Glenn Lewis

Born on Vancouver Island in 1935, Lewis lives and works in Vancouver. He graduated from the Vancouver School of Art (1954-58) and apprenticed with the potter, Bernard Leach in Cornwall (1961-63). He was instrumental in the formation and work of collective artists’ organizations: Intermedia (1967-75), and Western Front (1973-87) in Vancouver; and served on a number of arts organizations: the Board of Directors of: LIVE Vancouver Performance Art Festival (2007-present); Vancouver Art Gallery (1986-87); Vice President of the Association of National Non-Profit Artist Centres (ANNPAC) (1980-81); Director, Western Front Society, Vancouver (1974-87); Vancouver Art Gallery (1973-76); Intermedia Society, Vancouver (1970-72); worked as Head of Media Arts, Canada Council, Ottawa.

Lewis has received several awards: ‘Emily’ award by Lt. Governor, Emily Carr Institute of Art + Design, Vancouver (2000); a B.C. Cultural Services Visual Arts grant in1993, and five Canada Council grants from 1967 to1984.

An innovative first-generation conceptual mixed media artist, Lewis has worked with pottery, sculpture, performance, correspondence, photographs, video and installation since the early1960s. The scope and intellectual pursuits of his work range across concept, fiction, myth and community concerns. He was one of the earliest innovators in performance art with “Flour Piece” 1968 at the VAG, and video performances, “Japanese Pickle” and “Blue Tape Around City Block” both in 1969.



My work investigates everyday social systems and processes, often paradoxically, in producing material “things”. I also have a strong interest in the relation of Asian aesthetics to Modernism or Postmodernism, historical and literary references. I like to work with systems that can be humorous, absurd and revealing. This is evident in works such as: “Blue Tape Around a City Block” (1969), “Forest Industry” (1970), “Artifact”, a large ceramic mural designed for the Canadian Pavilion at Expo 70, Osaka (1970), “Great Wall of 1984” at the National Science Library, Ottawa (1973), “Paradise Myths as Gardens” photographs (1980), “Classical Toy Boat”,(1986), “I Won’t Take Your Hand Monsieur Manet, I Haven’t Washed in Eight Days” (2007-08), and “Purloined” (2007-08). I impersonate an improbable hippy-surveyor in the first two, create calendar systems in the next two, a mythological sequence of discovery in the next one, and a re-enactment of the art-historical modernist originator, Cézanne, in the last two. These various directions and often paradoxical presentations are held together by what I call “poetical thinking”. Most recently I have presented exhibitions that are installations, pairing pots and photographs. These present ‘ordinary’ pots (bowls, vases, lidded jars, often with animal knobs) with photographs of buildings and life along East Hasting Street in Vancouver, or of elements in Japanese Gardens, or of rock walls in St. Ives. I’m concerned with the poetic resonance between them and want to aesthetically challenge the viewer and the contemporary art world to consider the ‘handmade pot’ on an equal footing with the photographic art work, to collapse ‘craft’ and ‘art’ into a common perception, as it was in ancient Greece and prior to the 18th century in Europe.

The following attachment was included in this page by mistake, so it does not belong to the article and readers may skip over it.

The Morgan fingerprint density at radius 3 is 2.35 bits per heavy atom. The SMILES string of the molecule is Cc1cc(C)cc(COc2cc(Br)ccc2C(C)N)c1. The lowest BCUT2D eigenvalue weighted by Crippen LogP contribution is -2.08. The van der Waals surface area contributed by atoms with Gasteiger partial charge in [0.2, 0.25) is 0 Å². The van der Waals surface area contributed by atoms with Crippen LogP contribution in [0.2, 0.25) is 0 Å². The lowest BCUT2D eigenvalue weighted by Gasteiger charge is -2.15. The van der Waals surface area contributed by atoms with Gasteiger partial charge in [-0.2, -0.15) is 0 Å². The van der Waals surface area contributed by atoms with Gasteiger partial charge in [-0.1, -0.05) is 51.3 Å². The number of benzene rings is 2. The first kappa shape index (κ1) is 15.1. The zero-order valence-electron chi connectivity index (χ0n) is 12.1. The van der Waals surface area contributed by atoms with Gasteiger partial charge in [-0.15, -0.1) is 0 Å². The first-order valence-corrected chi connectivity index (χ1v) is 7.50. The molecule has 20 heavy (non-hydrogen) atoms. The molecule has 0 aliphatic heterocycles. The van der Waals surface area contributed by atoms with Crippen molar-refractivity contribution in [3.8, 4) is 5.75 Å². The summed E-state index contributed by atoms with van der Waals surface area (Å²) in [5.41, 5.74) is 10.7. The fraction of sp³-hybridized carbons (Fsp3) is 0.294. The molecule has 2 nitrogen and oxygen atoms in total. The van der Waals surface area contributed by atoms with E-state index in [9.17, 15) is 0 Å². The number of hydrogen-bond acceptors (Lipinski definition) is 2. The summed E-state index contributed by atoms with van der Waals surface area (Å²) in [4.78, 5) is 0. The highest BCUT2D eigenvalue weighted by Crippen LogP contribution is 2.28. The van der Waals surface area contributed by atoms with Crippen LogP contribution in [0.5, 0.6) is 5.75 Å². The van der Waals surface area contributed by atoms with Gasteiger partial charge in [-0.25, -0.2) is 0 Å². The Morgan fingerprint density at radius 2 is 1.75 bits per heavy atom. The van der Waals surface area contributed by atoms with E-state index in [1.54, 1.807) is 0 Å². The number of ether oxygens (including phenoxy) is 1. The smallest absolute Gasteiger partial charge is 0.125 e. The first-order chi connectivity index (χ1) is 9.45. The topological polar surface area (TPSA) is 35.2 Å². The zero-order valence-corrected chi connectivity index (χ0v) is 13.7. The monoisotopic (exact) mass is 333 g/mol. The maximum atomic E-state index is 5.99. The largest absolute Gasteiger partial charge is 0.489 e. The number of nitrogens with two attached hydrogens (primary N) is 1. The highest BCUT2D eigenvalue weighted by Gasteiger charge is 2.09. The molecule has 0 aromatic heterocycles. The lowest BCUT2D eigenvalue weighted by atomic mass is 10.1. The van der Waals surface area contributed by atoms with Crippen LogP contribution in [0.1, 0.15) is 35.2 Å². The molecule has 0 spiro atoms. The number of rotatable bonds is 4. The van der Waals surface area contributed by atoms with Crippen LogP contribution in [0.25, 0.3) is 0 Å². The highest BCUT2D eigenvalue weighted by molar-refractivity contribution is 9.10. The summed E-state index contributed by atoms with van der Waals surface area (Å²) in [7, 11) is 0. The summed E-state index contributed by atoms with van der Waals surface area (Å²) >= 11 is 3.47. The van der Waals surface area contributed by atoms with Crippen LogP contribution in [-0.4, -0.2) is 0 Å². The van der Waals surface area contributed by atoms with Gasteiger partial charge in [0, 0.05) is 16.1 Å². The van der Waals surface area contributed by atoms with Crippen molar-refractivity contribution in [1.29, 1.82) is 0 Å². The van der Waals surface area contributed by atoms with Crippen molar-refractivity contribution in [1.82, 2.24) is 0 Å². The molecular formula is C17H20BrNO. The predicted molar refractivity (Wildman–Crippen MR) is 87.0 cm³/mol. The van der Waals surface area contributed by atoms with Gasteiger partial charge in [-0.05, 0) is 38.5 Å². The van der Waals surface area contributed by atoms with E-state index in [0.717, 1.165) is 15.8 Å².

Sept-Nov 2016

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